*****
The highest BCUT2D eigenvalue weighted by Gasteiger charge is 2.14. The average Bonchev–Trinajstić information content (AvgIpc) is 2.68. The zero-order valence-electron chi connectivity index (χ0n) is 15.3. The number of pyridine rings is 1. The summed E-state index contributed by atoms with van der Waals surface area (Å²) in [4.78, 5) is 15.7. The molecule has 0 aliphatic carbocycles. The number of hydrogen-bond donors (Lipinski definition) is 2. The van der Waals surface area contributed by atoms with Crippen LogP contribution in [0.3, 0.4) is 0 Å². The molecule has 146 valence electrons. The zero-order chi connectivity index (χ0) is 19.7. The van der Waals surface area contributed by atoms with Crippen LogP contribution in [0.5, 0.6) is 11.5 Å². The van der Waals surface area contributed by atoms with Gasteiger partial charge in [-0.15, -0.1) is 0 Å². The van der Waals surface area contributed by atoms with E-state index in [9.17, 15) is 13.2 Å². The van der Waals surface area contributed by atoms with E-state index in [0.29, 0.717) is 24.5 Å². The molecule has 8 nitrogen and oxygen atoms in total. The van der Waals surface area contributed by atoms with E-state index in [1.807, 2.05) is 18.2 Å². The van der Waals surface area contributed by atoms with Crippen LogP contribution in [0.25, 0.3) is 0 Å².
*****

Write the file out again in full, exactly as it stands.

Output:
The highest BCUT2D eigenvalue weighted by Gasteiger charge is 2.14. The average Bonchev–Trinajstić information content (AvgIpc) is 2.68. The zero-order valence-electron chi connectivity index (χ0n) is 15.3. The number of pyridine rings is 1. The summed E-state index contributed by atoms with van der Waals surface area (Å²) in [4.78, 5) is 15.7. The molecule has 0 aliphatic carbocycles. The number of hydrogen-bond donors (Lipinski definition) is 2. The van der Waals surface area contributed by atoms with Crippen LogP contribution in [0.3, 0.4) is 0 Å². The molecule has 146 valence electrons. The zero-order chi connectivity index (χ0) is 19.7. The van der Waals surface area contributed by atoms with Crippen LogP contribution in [0.5, 0.6) is 11.5 Å². The van der Waals surface area contributed by atoms with Gasteiger partial charge in [-0.15, -0.1) is 0 Å². The van der Waals surface area contributed by atoms with E-state index in [9.17, 15) is 13.2 Å². The van der Waals surface area contributed by atoms with E-state index in [0.29, 0.717) is 24.5 Å². The molecule has 8 nitrogen and oxygen atoms in total. The van der Waals surface area contributed by atoms with E-state index in [1.807, 2.05) is 18.2 Å². The van der Waals surface area contributed by atoms with Crippen LogP contribution in [0.25, 0.3) is 0 Å².